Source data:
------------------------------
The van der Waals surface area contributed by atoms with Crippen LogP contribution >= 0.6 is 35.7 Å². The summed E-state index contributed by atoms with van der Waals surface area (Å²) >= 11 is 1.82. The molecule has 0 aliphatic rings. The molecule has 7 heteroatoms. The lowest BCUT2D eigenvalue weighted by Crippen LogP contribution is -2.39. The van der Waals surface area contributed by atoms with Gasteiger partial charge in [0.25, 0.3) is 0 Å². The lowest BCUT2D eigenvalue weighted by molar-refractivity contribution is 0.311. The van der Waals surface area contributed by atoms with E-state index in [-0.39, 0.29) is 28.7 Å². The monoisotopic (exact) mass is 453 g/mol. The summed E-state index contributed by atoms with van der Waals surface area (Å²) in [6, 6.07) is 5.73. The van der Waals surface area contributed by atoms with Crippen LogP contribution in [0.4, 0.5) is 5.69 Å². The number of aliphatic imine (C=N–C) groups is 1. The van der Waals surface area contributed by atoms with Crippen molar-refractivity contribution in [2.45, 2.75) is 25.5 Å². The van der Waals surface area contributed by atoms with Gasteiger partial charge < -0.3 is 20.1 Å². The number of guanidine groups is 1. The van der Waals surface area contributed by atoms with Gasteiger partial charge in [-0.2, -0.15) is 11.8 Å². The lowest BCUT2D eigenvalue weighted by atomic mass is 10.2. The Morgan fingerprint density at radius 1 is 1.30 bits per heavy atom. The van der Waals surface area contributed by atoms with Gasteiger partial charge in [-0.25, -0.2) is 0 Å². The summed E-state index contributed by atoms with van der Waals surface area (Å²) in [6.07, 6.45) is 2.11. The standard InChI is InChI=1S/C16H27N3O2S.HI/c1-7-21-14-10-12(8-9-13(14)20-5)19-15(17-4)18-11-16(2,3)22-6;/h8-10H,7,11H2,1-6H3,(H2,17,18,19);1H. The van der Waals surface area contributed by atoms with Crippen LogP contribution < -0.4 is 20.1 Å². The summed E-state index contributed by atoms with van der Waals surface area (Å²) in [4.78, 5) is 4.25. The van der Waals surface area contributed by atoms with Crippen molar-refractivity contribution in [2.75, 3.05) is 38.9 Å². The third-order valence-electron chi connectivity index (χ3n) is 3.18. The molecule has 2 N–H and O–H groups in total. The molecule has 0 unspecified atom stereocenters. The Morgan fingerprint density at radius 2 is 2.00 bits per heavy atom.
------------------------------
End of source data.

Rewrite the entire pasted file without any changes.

The van der Waals surface area contributed by atoms with Crippen LogP contribution >= 0.6 is 35.7 Å². The summed E-state index contributed by atoms with van der Waals surface area (Å²) >= 11 is 1.82. The molecule has 0 aliphatic rings. The molecule has 7 heteroatoms. The lowest BCUT2D eigenvalue weighted by Crippen LogP contribution is -2.39. The van der Waals surface area contributed by atoms with Gasteiger partial charge in [0.25, 0.3) is 0 Å². The lowest BCUT2D eigenvalue weighted by molar-refractivity contribution is 0.311. The van der Waals surface area contributed by atoms with E-state index in [-0.39, 0.29) is 28.7 Å². The monoisotopic (exact) mass is 453 g/mol. The summed E-state index contributed by atoms with van der Waals surface area (Å²) in [6, 6.07) is 5.73. The van der Waals surface area contributed by atoms with Crippen LogP contribution in [0.4, 0.5) is 5.69 Å². The number of aliphatic imine (C=N–C) groups is 1. The van der Waals surface area contributed by atoms with Crippen molar-refractivity contribution in [2.45, 2.75) is 25.5 Å². The van der Waals surface area contributed by atoms with Gasteiger partial charge < -0.3 is 20.1 Å². The number of guanidine groups is 1. The van der Waals surface area contributed by atoms with Gasteiger partial charge in [-0.2, -0.15) is 11.8 Å². The lowest BCUT2D eigenvalue weighted by atomic mass is 10.2. The Morgan fingerprint density at radius 1 is 1.30 bits per heavy atom. The van der Waals surface area contributed by atoms with Gasteiger partial charge in [-0.25, -0.2) is 0 Å². The summed E-state index contributed by atoms with van der Waals surface area (Å²) in [6.07, 6.45) is 2.11. The standard InChI is InChI=1S/C16H27N3O2S.HI/c1-7-21-14-10-12(8-9-13(14)20-5)19-15(17-4)18-11-16(2,3)22-6;/h8-10H,7,11H2,1-6H3,(H2,17,18,19);1H. The van der Waals surface area contributed by atoms with Crippen LogP contribution < -0.4 is 20.1 Å². The summed E-state index contributed by atoms with van der Waals surface area (Å²) in [4.78, 5) is 4.25. The van der Waals surface area contributed by atoms with Crippen molar-refractivity contribution in [2.75, 3.05) is 38.9 Å². The third-order valence-electron chi connectivity index (χ3n) is 3.18. The molecule has 2 N–H and O–H groups in total. The molecule has 0 unspecified atom stereocenters. The Morgan fingerprint density at radius 2 is 2.00 bits per heavy atom.